Microresonator-based optical frequency combs enable highly-precise optical distance ranging at a rate of 100 million measurements per second – publication in Science: Scientists of Karlsruhe Institute of Technology (KIT) and École polytechnique fédérale de Lausanne (EPFL) have demonstrated the fastest distance measurement so far. The researchers demonstrated on-the-fly sampling of a gun bullet profile with micrometer accuracy. The experiment relied on a soliton frequency comb generated in a chip-based optical microresonator made from silicon nitride. Potential applications comprise real-time 3-D cameras based on highly precise and compact LIDAR systems.
For decades, distance metrology by means of lasers, also known as LIDAR (laser-based light detection and ranging), has been an established method. Today, optical distance measurement methods are being applied in a wide variety of emerging applications, such as navigation of autonomous objects, e.g. drones or satellites, or process control in smart factories. These applications are associated with very stringent requirements regarding measurement speed and accuracy, as well as size of the optical distance measurement systems. A team of researchers headed by Professor Christian Koos at KIT’s Institute of Photonics and Quantum Electronics (IPQ) together with the team of Professor Tobias Kippenberg at École polytechnique fédérale de Lausanne (EPFL) has started to address this challenge in a joint activity, aiming at a concept for ultra-fast and highly precise LIDAR system that shall fit into a matchbox one day. The basics of this concept have now been published in the scientific journal Science. To demonstrate the viability of their approach, the scientists used a gun bullet flying at a speed of 150 m/s. “We managed to sample the surface structure of the projectile on-the-fly, achieving micrometer accuracy”, Professor Koos comments, “To this end, we recorded 100 million distance values per second, corresponding to the fastest distance measurement so far demonstrated.”
This demonstration was enabled by a new type of chip-scale light source developed at EPFL, generating optical frequency combs. The combs are generated in optical microresonators, tiny circular structures, which are fed by continuous-wave light from a laser source. Mediated by nonlinear optical processes, the laser light is converted into stable optical pulses – dissipative Kerr solitons – forming regular a pulse train that features a broadband optical spectrum. The concept crucially relies on high-quality silicon nitride microresonsators with ultra-low losses, which were produced at EPFL’s Centre of MicroNanotechnology (CMi). “We have developed low-loss optical resonators, in which extremely high optical intensities can be generated – a prerequisite for soliton frequency combs,” says Professor Tobias Kippenberg of EPFL, “These so-called Kerr frequency combs have rapidly found their way into new applications over the previous years. “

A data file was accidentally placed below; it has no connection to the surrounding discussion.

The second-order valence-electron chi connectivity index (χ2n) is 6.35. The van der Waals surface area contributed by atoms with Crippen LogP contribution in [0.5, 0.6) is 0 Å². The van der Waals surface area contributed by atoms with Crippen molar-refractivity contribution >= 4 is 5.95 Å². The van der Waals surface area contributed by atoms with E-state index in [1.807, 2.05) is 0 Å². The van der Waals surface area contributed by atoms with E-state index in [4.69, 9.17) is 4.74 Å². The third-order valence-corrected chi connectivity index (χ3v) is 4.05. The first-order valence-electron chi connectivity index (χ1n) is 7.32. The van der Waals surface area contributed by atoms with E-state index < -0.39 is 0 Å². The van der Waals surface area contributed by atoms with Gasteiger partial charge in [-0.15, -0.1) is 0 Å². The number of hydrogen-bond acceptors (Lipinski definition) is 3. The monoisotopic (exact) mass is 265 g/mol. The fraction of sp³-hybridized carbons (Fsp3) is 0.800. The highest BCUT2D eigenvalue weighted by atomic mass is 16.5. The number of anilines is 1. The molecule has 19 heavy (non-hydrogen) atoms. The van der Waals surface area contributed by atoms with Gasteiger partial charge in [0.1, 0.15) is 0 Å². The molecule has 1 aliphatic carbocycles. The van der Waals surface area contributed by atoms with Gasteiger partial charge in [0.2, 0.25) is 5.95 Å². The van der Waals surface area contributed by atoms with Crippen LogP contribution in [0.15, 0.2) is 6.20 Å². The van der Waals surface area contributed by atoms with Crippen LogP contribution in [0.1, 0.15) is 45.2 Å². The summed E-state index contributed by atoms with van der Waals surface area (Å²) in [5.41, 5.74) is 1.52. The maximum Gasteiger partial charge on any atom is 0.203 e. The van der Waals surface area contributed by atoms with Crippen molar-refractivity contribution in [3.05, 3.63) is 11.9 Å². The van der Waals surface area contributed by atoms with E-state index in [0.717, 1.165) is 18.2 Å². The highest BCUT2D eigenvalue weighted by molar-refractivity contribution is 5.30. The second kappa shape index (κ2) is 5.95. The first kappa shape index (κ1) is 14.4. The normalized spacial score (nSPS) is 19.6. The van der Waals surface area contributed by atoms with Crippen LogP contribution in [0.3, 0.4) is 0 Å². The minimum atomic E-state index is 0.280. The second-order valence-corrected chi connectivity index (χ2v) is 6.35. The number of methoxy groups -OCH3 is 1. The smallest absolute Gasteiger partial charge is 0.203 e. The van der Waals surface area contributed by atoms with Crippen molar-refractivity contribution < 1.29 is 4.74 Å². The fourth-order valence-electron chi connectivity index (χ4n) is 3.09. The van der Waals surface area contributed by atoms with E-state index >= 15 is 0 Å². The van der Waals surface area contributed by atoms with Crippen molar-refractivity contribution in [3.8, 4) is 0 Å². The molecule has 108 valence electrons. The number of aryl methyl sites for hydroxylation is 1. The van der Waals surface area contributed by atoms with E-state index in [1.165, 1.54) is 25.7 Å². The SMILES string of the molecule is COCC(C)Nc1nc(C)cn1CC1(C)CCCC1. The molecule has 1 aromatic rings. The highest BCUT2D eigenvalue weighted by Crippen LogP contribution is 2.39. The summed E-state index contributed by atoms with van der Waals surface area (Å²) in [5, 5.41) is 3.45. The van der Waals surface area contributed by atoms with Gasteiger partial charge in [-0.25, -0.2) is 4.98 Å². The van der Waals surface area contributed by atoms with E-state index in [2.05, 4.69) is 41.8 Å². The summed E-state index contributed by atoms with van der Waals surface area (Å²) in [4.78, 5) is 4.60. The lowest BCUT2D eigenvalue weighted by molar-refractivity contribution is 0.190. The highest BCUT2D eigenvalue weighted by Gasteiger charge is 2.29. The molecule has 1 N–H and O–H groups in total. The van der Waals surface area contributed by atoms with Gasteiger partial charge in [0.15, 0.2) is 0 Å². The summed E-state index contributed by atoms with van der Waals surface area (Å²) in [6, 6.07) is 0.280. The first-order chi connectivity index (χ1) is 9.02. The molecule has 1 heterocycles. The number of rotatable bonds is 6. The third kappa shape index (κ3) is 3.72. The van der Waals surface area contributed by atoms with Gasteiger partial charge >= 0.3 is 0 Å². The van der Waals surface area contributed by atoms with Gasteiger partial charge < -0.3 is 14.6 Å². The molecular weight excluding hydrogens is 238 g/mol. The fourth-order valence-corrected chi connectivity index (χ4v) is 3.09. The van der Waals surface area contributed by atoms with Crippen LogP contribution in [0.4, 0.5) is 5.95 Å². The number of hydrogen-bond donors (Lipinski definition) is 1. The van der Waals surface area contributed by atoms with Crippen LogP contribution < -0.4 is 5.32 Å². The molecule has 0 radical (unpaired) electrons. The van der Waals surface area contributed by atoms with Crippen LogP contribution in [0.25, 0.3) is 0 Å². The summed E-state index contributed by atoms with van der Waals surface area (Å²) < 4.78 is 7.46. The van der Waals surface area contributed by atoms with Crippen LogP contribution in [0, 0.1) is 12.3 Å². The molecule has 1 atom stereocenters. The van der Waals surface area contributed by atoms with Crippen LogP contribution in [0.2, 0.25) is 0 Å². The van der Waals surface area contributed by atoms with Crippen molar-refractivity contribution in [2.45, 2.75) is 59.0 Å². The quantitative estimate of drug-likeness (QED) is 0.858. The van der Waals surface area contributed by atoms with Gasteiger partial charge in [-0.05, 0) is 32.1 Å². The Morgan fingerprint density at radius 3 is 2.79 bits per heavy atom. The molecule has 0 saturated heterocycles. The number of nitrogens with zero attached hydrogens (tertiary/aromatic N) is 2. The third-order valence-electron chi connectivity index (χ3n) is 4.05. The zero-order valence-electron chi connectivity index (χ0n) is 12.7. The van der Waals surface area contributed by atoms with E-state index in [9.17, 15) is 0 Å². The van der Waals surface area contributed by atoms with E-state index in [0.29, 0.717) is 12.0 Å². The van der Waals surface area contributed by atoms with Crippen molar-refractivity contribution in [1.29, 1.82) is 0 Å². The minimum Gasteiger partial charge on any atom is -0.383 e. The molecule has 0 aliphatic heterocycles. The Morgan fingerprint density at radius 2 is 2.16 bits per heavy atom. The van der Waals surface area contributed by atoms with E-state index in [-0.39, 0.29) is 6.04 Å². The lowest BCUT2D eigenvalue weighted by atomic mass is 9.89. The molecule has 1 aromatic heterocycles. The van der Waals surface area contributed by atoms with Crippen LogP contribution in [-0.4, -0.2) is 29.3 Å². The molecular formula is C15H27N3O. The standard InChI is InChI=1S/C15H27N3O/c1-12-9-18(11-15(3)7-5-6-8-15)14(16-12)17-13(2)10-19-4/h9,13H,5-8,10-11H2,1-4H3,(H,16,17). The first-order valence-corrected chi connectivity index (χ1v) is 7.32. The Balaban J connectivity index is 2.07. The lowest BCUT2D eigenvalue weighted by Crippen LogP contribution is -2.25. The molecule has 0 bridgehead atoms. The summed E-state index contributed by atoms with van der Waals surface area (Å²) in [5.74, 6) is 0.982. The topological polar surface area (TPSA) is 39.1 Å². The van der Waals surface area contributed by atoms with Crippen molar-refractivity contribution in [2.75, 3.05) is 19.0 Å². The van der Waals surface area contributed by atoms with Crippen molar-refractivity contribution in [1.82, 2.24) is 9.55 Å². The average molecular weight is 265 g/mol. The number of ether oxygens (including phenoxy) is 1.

In their demonstrations, the researchers combined findings from different areas. “In the past years, we have extensively studied methods for ultra-fast communications using chip-scale frequency comb sources,” Christian Koos of KIT explains. “We now transfer these results to another research area – optical distance measurements.” In 2017, the two teams already published a joint article in Nature, reporting on the potential of chip-scale soliton comb sources in optical telecommunications. In principle, optical frequency combs consist of light with a multitude of precisely defined wavelengths – the optical spectrum then resembles the teeth of a comb. If the structure of such a comb is known, the inference pattern resulting from superposition of a second frequency comb can be used to determine the distance traveled by the light. The more broadband the frequency combs, the higher is the measurement accuracy. In their experiments, the researchers used two optical microchips to generate a pair of nearly identical frequency combs.
The scientists consider their experiment to be a first demonstration of the measurement technique. Although the demonstrated combination of precision and speed in the ranging experiment is an important milestone in itself, the researchers aim at carrying the work further and at eliminating the remaining obstacles towards technical application. For instance, the range of the method is still limited to typical distances of less than 1 m. Moreover, today’s standard processors do not permit real-time evaluation of the large amount of data generated by the measurement. Future activities will focus on a compact design, enabling highly precise ranging while fitting into the volume of a matchbox. The silicon-nitride microresonators are already commercially available by EPFL’s spinoff LiGENTEC SA that has specialized on fabrication of silicon nitride-based photonic integrated circuits (PIC).
The envisaged sensors might serve a wide variety of applications, e.g., for high-throughput in-line control of high-precision mechanical parts in digital factories, replacing state-of-the-art inspection of a small subset of samples by laborious distance metrology. Moreover, the LIDAR concept might pave the path towards high-performance 3-D cameras in microchip format, which may find widespread applications in autonomous navigation.